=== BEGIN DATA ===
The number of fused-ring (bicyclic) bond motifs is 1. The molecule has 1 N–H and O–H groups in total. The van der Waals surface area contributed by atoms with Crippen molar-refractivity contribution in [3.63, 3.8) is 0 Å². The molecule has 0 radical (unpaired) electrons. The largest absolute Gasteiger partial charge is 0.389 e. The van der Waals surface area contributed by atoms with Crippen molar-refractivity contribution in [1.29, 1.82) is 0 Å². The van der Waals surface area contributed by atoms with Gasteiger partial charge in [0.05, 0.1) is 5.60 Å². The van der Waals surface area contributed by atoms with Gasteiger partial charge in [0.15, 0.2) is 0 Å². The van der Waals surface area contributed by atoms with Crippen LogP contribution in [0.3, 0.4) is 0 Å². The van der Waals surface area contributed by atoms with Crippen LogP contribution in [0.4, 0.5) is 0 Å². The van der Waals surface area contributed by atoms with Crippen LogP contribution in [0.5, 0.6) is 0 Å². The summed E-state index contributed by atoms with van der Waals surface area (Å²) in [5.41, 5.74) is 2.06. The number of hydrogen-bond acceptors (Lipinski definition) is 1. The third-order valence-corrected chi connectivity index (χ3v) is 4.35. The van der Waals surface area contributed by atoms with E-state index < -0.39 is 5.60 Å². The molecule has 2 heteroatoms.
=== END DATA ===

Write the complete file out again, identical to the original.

The number of fused-ring (bicyclic) bond motifs is 1. The molecule has 1 N–H and O–H groups in total. The van der Waals surface area contributed by atoms with Crippen molar-refractivity contribution in [3.63, 3.8) is 0 Å². The molecule has 0 radical (unpaired) electrons. The largest absolute Gasteiger partial charge is 0.389 e. The van der Waals surface area contributed by atoms with Crippen molar-refractivity contribution in [1.29, 1.82) is 0 Å². The van der Waals surface area contributed by atoms with Gasteiger partial charge in [0.05, 0.1) is 5.60 Å². The van der Waals surface area contributed by atoms with Gasteiger partial charge in [0.15, 0.2) is 0 Å². The van der Waals surface area contributed by atoms with Crippen LogP contribution in [0.3, 0.4) is 0 Å². The van der Waals surface area contributed by atoms with Crippen LogP contribution in [0.4, 0.5) is 0 Å². The van der Waals surface area contributed by atoms with Crippen LogP contribution in [0.5, 0.6) is 0 Å². The summed E-state index contributed by atoms with van der Waals surface area (Å²) in [5.41, 5.74) is 2.06. The number of hydrogen-bond acceptors (Lipinski definition) is 1. The third-order valence-corrected chi connectivity index (χ3v) is 4.35. The van der Waals surface area contributed by atoms with E-state index < -0.39 is 5.60 Å². The molecule has 2 heteroatoms.